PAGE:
Transport Minister Gerry Brownlee has been forced to defend KiwiRail in Parliament after the discovery of asbestos in newly purchased Chinese locomotives.
Mr Brownlee summoned KiwiRail's management team to the Beehive on Tuesday for a "please explain" and later told the House he has full confidence in the state-owned company.
The Rail and Maritime Union says initial tests show KiwiRail workers could have been exposed to potentially lethal amounts of asbestos.
KiwiRail pulled all 40 engines out of service on 27 February after it discovered the highly toxic material had been sprayed on parts of the locomotives.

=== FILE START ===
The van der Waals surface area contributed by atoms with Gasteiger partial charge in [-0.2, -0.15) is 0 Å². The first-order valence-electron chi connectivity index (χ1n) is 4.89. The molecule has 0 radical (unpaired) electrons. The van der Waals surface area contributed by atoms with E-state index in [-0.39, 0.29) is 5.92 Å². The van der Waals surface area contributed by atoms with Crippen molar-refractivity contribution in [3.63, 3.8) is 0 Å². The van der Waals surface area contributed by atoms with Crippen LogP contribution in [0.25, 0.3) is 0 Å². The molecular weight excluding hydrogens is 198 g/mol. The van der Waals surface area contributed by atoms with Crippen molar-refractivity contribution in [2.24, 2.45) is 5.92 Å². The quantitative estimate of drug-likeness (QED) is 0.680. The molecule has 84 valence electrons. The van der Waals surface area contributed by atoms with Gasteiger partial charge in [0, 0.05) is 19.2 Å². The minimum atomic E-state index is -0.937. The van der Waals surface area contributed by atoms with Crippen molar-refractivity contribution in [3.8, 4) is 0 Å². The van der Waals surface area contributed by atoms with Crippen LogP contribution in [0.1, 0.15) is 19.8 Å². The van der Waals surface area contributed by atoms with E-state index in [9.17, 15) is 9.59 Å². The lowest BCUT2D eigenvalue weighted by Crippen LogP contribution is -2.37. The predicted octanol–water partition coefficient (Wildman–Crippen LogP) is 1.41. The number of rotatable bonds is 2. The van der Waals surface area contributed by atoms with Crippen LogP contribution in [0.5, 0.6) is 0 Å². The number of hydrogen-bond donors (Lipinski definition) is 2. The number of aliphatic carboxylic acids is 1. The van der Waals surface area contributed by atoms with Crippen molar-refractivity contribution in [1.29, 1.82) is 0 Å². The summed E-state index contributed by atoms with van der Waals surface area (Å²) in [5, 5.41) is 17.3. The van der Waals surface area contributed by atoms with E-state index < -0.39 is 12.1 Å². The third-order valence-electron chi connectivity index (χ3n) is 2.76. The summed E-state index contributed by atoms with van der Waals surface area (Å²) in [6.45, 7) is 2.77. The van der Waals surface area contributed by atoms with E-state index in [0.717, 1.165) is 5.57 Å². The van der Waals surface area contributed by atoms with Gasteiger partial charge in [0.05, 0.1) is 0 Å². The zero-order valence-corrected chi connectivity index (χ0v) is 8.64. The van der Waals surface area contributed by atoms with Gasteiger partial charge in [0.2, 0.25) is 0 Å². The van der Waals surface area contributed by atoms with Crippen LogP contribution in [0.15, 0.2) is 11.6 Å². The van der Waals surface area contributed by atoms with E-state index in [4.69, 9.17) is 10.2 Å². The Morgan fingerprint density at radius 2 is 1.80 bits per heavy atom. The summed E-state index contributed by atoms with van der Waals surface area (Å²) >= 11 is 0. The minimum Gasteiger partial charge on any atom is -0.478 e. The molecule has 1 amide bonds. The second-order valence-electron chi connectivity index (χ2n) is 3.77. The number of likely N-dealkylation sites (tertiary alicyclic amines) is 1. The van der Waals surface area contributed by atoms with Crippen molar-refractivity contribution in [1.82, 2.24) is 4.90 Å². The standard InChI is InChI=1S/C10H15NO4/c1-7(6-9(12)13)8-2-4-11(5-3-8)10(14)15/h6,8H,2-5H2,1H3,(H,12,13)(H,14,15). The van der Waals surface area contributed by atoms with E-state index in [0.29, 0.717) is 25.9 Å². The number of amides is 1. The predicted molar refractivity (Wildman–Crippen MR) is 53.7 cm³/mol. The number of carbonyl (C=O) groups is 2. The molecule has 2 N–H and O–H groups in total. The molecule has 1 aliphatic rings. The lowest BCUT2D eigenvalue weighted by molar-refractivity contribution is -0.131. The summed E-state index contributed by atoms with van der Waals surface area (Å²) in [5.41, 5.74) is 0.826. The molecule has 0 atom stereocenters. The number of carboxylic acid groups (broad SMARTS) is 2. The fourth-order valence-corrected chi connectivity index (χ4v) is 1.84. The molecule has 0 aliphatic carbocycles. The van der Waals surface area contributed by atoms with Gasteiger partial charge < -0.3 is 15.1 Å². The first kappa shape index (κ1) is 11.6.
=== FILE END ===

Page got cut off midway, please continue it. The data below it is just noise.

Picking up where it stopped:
During Question Time on Tuesday, Labour Party MP Darien Fenton asked Gerry Brownlee whether he had confidence in the company, given the finding.
The minister replied yes, and said KiwiRail specified in its contract with the Chinese manufacturers that no asbestos was to be used.
Mr Brownlee said the company would not resume using those locomotives until it is completely satisfied that there is no health risk to its employees and the public.
KiwiRail has yet to release the results of testing it has been carrying out, but union secretary Wayne Butson said initial results showed members could have been exposed.
Mr Butson said one of the inspectors told him on Monday the resin sealing in the asbestos was being corroded by heat, and up to four of the locomotives were in a parlous state.
He said he was told at least two engines should be parked up permanently to prevent workers coming into any further contact with the degraded asbestos.
Final tests on the locomotives are due back on Tuesday.